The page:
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God’s Providential Care of His Own

True to form, the past holiday season again had various religious articles in the secular press, like one a week ago in the Sunday newspaper magazine about “How Americans Imagine God.” Interesting reading, beginning with the survey result that supposedly “about nine in 10 Americans believe in God or some higher power.”

A number of the responses describe a pantheistic and impersonal view of God, views which those who know the God of the Bible would reject outright.

A common thread, it is said, woven throughout people’s opinions of God is “quite simply, love…(God is) a pathway to goodness, peace, and brotherhood.” “My God is love!” says one individual. Indeed He is, but the fact that God is love needs to be reconciled with how a Texas pastor describes God, namely, “sitting on a throne, lofty and exalted, with the train of His robe filling the temple with angels praising Him saying Holy, Holy, Holy is the Lord God Almighty.”

As far as we are concerned, God’s love and holiness are best reconciled, aren’t they, by the Christmas miracle? God’s holiness demanded redemption of sinners and atonement for sin—which would take place in space-time history in the person and work of the heaven-sent Messiah, the incarnate Son of God who came to save His people from their sins.

“He that has seen Me,” Jesus would say one time, “has seen the Father” (John 14:9). One of the reasons God sent His Son to this planet is to give all the world a first-hand view of who and what God is—of His love, His grace, His mercy, His forgiveness, His providential care for all who believe on Him.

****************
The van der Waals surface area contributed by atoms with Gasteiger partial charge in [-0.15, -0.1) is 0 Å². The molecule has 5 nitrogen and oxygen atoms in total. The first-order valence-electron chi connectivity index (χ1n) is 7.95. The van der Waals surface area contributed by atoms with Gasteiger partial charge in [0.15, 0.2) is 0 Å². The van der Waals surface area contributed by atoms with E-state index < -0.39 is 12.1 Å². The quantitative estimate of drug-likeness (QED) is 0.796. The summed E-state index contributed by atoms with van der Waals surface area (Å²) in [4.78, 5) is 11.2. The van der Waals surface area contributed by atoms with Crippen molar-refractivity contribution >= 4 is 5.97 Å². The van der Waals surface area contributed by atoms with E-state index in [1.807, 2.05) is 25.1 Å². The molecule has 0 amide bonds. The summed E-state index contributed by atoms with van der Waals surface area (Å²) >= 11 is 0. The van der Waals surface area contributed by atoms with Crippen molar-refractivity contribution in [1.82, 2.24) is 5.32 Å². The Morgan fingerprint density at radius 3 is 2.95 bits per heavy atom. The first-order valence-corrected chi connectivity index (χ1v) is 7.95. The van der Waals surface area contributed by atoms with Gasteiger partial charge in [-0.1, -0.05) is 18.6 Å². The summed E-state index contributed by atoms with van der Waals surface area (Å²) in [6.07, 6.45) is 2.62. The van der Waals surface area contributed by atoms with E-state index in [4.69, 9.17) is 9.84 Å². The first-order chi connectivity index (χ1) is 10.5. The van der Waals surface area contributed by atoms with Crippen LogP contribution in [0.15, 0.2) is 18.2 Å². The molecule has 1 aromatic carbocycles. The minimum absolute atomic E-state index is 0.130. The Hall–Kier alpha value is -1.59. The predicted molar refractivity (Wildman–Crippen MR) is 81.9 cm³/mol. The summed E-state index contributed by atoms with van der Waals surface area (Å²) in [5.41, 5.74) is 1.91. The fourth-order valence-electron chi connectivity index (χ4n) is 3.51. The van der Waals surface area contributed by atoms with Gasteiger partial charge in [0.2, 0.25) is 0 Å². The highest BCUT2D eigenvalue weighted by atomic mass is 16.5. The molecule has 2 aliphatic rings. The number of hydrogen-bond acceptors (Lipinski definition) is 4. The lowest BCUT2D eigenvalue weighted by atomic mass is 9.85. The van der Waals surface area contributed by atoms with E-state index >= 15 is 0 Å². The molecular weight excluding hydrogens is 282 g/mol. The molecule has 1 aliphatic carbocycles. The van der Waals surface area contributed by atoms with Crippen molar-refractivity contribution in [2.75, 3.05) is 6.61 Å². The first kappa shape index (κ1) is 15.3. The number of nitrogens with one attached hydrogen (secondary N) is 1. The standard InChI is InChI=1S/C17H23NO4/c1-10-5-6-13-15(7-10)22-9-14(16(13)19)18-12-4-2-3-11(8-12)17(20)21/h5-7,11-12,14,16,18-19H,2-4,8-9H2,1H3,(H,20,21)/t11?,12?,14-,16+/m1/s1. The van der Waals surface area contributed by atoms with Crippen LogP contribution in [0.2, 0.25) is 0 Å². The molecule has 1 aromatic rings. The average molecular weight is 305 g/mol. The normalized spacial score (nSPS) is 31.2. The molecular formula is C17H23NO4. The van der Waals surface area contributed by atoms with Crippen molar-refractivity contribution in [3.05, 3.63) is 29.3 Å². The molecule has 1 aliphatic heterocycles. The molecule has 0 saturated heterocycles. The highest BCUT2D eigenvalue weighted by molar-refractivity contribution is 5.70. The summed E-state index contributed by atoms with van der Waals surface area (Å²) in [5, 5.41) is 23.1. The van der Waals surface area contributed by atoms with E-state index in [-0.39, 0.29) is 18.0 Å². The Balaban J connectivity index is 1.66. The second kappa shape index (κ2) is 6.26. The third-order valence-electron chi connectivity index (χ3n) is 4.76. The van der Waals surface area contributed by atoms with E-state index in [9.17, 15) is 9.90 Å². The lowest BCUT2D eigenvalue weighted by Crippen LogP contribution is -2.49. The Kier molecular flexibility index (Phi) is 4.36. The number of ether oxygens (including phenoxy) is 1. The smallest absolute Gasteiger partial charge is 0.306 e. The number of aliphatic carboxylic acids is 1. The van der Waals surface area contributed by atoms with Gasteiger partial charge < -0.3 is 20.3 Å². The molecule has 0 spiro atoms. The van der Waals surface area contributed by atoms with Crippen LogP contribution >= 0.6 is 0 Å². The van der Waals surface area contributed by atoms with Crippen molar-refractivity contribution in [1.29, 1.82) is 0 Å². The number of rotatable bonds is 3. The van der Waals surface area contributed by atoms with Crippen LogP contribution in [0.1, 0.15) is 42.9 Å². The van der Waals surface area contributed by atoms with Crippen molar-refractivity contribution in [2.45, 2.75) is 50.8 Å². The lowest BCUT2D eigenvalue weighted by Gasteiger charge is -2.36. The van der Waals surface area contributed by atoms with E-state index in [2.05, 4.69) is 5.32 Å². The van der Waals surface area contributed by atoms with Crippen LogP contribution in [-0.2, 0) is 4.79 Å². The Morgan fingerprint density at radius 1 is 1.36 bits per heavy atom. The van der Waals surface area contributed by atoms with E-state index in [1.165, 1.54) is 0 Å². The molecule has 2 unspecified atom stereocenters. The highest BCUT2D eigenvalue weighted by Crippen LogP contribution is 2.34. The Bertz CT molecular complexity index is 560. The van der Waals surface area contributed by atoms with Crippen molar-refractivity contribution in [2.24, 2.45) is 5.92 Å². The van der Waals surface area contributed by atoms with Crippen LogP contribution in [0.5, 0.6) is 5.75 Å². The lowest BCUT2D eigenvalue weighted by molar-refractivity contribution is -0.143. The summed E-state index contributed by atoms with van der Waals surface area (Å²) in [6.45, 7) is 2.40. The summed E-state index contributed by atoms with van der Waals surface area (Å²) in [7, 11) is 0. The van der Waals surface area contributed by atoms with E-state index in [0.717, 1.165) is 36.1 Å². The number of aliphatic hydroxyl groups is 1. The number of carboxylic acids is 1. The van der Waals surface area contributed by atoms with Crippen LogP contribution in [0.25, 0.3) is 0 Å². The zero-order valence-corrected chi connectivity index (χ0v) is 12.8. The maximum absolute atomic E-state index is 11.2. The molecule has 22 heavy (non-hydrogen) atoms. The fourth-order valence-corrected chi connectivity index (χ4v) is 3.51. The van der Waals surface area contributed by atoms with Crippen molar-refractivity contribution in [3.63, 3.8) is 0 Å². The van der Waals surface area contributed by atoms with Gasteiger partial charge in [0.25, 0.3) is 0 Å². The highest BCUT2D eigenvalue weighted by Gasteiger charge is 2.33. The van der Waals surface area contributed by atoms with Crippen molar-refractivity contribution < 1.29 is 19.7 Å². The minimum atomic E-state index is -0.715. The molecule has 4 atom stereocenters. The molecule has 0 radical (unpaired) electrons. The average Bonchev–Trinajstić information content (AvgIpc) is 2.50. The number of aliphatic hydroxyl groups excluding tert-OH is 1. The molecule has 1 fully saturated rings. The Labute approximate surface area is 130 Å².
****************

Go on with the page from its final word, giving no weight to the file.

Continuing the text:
We say, “God’s providential care.” A text such as the one before us, though, can cause many folks considerable consternation about God and His ways among men.

Yet, events happen in the lives of each of us which can cause us to wonder about the ways of our God. Specifically, if He is a God of love, why do some things happen as they do? We think of believers like Job and all the trials he had to endure; of Jacob’s son Joseph sold to slavery in Egypt; of a prophet like Jeremiah who was cast into a cistern; how others of the Old Testament prophets were treated; how John the Baptist fell victim to Herod’s murderous ways; of Daniel tossed into the lion’s den; of the Lord’s apostles, many of whom — like Stephen — died as martyrs for the Lord; and the list goes on, including the horrific event reported in this text of the slaughter of the innocents.

If there is a God who so loves us that He sent His Son to bear our infirmities and sicknesses, where is this God when His own are subjected to such danger, such evil?

“God on the run”

Our text says: “Now when they had departed, behold, an angel of the Lord appeared to Joseph in a dream, saying, ‘Arise, take the young Child and His mother, flee to Egypt, and stay there until I bring you word; for Herod will seek the young Child to destroy Him.’ When he arose, he took the young Child and His mother by night and departed for Egypt….”
The people of that day and time perhaps took the holy family’s hasty flight to Egypt as a stroke of good luck, a chance happening.

Not so! God had so arranged things! The Lord knew Herod’s desperate plot, so He warned Joseph in a dream. And so they “departed for Egypt, and [were] there until the death of Herod, that it might be fulfilled which was spoken by the Lord through the prophet, saying, ‘Out of Egypt I called My Son.’” Centuries earlier the Lord had preserved Israel in Egypt and kept His covenant with Abraham in spite of the opposition of Pharaoh. So also at this time God preserved His Son in Egypt in the face of the plot of another wicked ruler.